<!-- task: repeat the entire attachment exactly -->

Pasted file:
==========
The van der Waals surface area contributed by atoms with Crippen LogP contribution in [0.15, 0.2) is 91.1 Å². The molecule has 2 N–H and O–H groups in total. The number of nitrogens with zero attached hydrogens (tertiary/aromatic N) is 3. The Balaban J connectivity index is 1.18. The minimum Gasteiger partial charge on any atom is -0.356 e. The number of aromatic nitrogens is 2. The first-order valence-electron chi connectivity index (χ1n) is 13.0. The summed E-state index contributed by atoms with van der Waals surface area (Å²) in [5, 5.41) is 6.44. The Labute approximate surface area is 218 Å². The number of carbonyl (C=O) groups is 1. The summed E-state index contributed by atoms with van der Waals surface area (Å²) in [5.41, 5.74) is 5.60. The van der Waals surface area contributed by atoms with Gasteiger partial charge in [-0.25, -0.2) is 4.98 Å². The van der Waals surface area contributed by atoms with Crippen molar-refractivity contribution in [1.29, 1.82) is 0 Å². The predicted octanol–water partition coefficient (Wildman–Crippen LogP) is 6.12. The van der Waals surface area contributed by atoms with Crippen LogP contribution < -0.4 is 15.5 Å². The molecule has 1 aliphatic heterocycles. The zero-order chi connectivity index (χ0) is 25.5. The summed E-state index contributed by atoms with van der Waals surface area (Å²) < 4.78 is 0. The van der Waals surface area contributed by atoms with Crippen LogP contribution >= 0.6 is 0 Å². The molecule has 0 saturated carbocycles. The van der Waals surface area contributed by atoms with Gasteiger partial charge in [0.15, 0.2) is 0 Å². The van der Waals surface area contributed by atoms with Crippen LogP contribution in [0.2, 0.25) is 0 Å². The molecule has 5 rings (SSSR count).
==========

The van der Waals surface area contributed by atoms with Crippen LogP contribution in [0.15, 0.2) is 91.1 Å². The molecule has 2 N–H and O–H groups in total. The number of nitrogens with zero attached hydrogens (tertiary/aromatic N) is 3. The Balaban J connectivity index is 1.18. The minimum Gasteiger partial charge on any atom is -0.356 e. The number of aromatic nitrogens is 2. The first-order valence-electron chi connectivity index (χ1n) is 13.0. The summed E-state index contributed by atoms with van der Waals surface area (Å²) in [5, 5.41) is 6.44. The Labute approximate surface area is 218 Å². The number of carbonyl (C=O) groups is 1. The summed E-state index contributed by atoms with van der Waals surface area (Å²) in [5.41, 5.74) is 5.60. The van der Waals surface area contributed by atoms with Gasteiger partial charge in [-0.25, -0.2) is 4.98 Å². The van der Waals surface area contributed by atoms with Crippen molar-refractivity contribution in [1.29, 1.82) is 0 Å². The predicted octanol–water partition coefficient (Wildman–Crippen LogP) is 6.12. The van der Waals surface area contributed by atoms with Crippen LogP contribution < -0.4 is 15.5 Å². The molecule has 1 aliphatic heterocycles. The zero-order chi connectivity index (χ0) is 25.5. The summed E-state index contributed by atoms with van der Waals surface area (Å²) < 4.78 is 0. The van der Waals surface area contributed by atoms with Crippen LogP contribution >= 0.6 is 0 Å². The molecule has 0 saturated carbocycles. The van der Waals surface area contributed by atoms with Gasteiger partial charge in [0.15, 0.2) is 0 Å². The van der Waals surface area contributed by atoms with Crippen LogP contribution in [0.2, 0.25) is 0 Å². The molecule has 5 rings (SSSR count).